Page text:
A new federal lawsuit accuses Bogalusa police and Washington municipality lawmakers of violating the civil rights of a 28-year-old man who died in police custody late last year and of lying to cover it up.
Deputies were responding to a single vehicle collision around 11 a.m. on December 19, 2021 and found Eric Nelson Sr. who had overturned his Chevy Malibu in a ditch. According to a preliminary Louisiana State Police report summarizing what happened, Nelson had outstanding warrants from Bogalusa for drug-related crimes.
According to a lawsuit filed Tuesday, an officer drove to Nelson’s home in Bogalusa so Nelson could change his shoes before going to jail. The lawsuit says Nelson ran into the woods, crossed a creek and “dove into the undergrowth where he was drugged and taken into custody by police,” the lawsuit says. The initial state police report said that Nelson complained of fatigue and shortness of breath on the drive to prison.
Video from the Bogalusa Police Station parking lot reviewed by The Times-Picayune | The Advocate shows two police SUVs pulling up as a plainclothes man exits the building. Within half a minute, the man is at the SUV, leaning toward the vehicle several times to pull Nelson’s legs toward the driver’s side rear door.
Finally, after a sharp tug, the black man tumbles limp out of the SUV and lands on his bound hands at the white man’s feet. Nelson’s head hits the concrete and he lies limp before the man out of the building and a police officer pull him by his arms towards the entrance. They leave him there and an ambulance pulls up five minutes later.
“For five critical minutes,” officers “do nothing while Nelson lies dying on the sidewalk,” according to the lawsuit. It is alleged that the police also gave bad information to the emergency services, claiming that Nelson was running when he collapsed.
The lawsuit also states that after the tasing, Nelson should have been taken to a hospital first, per Bogalusa Police Department guidelines.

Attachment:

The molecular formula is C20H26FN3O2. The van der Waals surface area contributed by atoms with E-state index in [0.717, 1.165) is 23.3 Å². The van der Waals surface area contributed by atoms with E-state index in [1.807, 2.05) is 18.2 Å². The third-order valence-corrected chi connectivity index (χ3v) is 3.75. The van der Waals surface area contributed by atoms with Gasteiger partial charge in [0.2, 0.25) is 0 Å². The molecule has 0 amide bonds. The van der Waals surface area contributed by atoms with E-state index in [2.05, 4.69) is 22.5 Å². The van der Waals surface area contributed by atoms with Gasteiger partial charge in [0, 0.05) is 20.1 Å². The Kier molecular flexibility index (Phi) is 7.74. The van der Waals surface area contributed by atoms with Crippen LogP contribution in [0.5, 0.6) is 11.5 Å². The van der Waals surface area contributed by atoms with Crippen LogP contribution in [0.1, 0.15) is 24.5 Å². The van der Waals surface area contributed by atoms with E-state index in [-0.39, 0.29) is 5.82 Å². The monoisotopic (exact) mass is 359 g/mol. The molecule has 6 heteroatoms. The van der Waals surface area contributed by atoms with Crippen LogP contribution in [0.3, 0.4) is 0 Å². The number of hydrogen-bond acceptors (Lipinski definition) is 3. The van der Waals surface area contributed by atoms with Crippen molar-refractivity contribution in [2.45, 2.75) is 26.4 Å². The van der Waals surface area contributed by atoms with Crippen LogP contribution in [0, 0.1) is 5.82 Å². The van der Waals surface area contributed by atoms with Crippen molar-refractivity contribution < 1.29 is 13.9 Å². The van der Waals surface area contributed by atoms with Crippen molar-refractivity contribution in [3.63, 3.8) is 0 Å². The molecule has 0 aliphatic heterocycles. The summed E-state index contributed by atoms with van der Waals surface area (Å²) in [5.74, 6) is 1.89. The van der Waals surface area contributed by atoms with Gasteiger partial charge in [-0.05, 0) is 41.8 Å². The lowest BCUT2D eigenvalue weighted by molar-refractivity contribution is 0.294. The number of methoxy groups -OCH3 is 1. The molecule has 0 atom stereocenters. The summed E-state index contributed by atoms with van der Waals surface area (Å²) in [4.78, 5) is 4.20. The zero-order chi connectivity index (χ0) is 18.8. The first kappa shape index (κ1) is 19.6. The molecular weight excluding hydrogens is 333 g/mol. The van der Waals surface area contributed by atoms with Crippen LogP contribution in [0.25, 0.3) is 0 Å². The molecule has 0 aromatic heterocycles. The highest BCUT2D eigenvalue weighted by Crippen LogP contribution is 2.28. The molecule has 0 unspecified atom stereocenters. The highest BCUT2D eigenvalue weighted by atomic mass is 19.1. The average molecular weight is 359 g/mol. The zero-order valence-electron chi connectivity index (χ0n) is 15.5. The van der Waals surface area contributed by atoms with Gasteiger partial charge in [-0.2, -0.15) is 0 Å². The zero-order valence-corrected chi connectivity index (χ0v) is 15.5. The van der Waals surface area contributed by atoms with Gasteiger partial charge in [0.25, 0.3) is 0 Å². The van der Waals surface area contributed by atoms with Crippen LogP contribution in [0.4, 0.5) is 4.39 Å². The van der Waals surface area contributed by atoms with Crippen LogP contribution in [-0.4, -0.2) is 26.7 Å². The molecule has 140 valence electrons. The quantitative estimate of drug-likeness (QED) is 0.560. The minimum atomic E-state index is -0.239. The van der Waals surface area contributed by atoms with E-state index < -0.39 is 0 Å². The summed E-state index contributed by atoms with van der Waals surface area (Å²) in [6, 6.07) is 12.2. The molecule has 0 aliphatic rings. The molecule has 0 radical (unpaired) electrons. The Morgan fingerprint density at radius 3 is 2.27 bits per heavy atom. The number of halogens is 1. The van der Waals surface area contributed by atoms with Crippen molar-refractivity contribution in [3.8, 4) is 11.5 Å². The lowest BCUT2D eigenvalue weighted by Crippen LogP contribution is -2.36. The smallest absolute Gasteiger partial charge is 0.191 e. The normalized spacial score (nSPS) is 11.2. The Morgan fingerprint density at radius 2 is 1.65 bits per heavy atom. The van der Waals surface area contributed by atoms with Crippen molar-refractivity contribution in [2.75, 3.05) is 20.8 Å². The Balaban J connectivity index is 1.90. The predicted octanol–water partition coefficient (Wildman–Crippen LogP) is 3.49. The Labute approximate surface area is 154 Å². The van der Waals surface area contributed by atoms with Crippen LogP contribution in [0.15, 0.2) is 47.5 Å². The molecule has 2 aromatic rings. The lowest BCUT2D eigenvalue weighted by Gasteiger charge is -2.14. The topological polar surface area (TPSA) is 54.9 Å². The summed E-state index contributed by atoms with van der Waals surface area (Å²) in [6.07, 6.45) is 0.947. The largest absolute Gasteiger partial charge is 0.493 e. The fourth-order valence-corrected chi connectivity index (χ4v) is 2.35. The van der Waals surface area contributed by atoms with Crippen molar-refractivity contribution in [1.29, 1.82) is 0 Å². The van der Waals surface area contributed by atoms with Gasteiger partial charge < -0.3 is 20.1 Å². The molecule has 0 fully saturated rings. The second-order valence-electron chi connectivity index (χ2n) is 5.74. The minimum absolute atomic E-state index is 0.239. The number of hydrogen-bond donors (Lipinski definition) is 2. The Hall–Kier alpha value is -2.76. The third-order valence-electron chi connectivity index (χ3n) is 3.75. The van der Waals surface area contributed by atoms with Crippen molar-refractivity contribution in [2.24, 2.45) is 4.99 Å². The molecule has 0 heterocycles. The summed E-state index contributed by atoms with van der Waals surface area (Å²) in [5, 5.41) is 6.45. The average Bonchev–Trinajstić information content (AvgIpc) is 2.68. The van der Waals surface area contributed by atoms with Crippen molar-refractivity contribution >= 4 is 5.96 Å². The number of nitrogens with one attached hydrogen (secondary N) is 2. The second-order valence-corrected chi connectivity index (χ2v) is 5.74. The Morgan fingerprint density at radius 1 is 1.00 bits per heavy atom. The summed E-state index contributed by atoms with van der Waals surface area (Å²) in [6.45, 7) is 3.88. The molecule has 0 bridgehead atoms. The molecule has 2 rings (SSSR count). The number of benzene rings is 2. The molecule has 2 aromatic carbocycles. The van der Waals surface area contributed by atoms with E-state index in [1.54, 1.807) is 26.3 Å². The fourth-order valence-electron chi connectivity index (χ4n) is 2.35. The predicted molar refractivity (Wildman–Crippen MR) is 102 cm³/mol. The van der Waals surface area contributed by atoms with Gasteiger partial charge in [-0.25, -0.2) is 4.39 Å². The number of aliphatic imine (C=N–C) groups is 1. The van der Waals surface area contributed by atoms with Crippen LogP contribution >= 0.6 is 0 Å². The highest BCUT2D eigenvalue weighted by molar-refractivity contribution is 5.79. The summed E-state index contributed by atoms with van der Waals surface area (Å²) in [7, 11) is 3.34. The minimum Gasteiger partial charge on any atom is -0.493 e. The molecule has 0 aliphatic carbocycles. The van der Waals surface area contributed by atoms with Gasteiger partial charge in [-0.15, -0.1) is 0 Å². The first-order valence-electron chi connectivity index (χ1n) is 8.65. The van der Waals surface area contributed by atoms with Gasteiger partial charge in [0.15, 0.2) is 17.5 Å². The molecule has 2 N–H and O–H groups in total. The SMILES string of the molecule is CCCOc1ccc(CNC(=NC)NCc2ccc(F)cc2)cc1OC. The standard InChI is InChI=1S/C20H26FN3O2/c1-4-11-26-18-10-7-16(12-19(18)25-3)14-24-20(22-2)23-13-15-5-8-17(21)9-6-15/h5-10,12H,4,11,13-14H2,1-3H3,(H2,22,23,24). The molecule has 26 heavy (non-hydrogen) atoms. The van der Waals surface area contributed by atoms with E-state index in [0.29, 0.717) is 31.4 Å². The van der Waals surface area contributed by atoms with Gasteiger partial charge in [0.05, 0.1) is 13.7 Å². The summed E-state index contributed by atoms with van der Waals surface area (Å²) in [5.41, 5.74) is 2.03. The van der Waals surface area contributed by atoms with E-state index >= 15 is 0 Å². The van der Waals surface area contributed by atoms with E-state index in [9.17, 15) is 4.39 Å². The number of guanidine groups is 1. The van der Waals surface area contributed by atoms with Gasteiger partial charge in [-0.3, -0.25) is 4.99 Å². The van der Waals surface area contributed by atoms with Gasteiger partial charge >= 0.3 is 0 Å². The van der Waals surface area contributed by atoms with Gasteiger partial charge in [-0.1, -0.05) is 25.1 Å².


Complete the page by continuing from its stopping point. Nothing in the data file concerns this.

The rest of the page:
Ashley Heiberger, a police practices expert and retired Pennsylvania police captain who reviewed the parking lot video at the request of the newspapers, said officers appeared in the video to take some steps to provide Nelson “appropriate care” — as he reiterated on the Stay upright to move him after you take him out of the vehicle.
They also appeared to check his responsiveness through a sternum rub, a technique used to assess an unconscious person’s response to painful stimuli, said Heiberger, who only reviewed the parking lot video and no other documents in the case.
Bogalusa Police Chief Kendall Bullen declined to comment on the lawsuit, saying he has not yet seen it. He also declined to say whether it was cops or a sheriff’s deputy who berated Nelson and said he had not seen the results of a state police investigation.
Records from the Northshore EMS, which are attached to the lawsuit, show that medical workers arrived and found Nelson on the ground, handcuffed, unconscious and gasping for air.
The notes say that Bogalusa police told paramedics the suspect “received no trauma upon arrest” and collapsed “while being escorted to the jail by the squad car.” Nelson died that night at Our Lady’s Hospital Angels in Bogalusa.
Kenyatte Spikes, the mother of Nelson’s teenage son, filed the lawsuit on the child’s behalf. It names the city of Bogalusa and several officials, along with two Washington Parish deputies and Sheriff Randy “Country” Seal, who said Wednesday he would not comment on a pending lawsuit.
It is alleged that Nelson suffered brain swelling, facial and neck injuries, and other trauma. It is alleged that the officials and MPs used excessive force or failed to intervene and then tried to cover it up. The lawsuit, filed by attorney Joseph Long, does not specify the amount of damages sought.
Assistant District Attorney Andrew Joyner said Wednesday the case is still under review. State police typically investigate deaths that occur during arrests by local Louisiana law enforcement agencies and then forward their findings to the local district attorney’s office to determine if criminal charges might be warranted.
Aside from an initial scene report that state police released in March in response to a recording request from The Times-Picayune | Authorities at The Advocate have released few details about Nelson’s death.
The lawsuit notes that Nelson was in good health at the time of his death, with medical records showing he had no medical or surgical history, and a preliminary drug screening discovered marijuana but no other drugs.
Shortly after Nelson’s death, Bogalusa Police said he was wanted for resisting an officer, multiple drug offenses and a traffic violation.
He had previously served five years in prison after reaching a settlement on a drug charge. He had been charged with possession of cocaine with intent to distribute it and a gun possession charge, but pleaded guilty to attempted possession in 2013.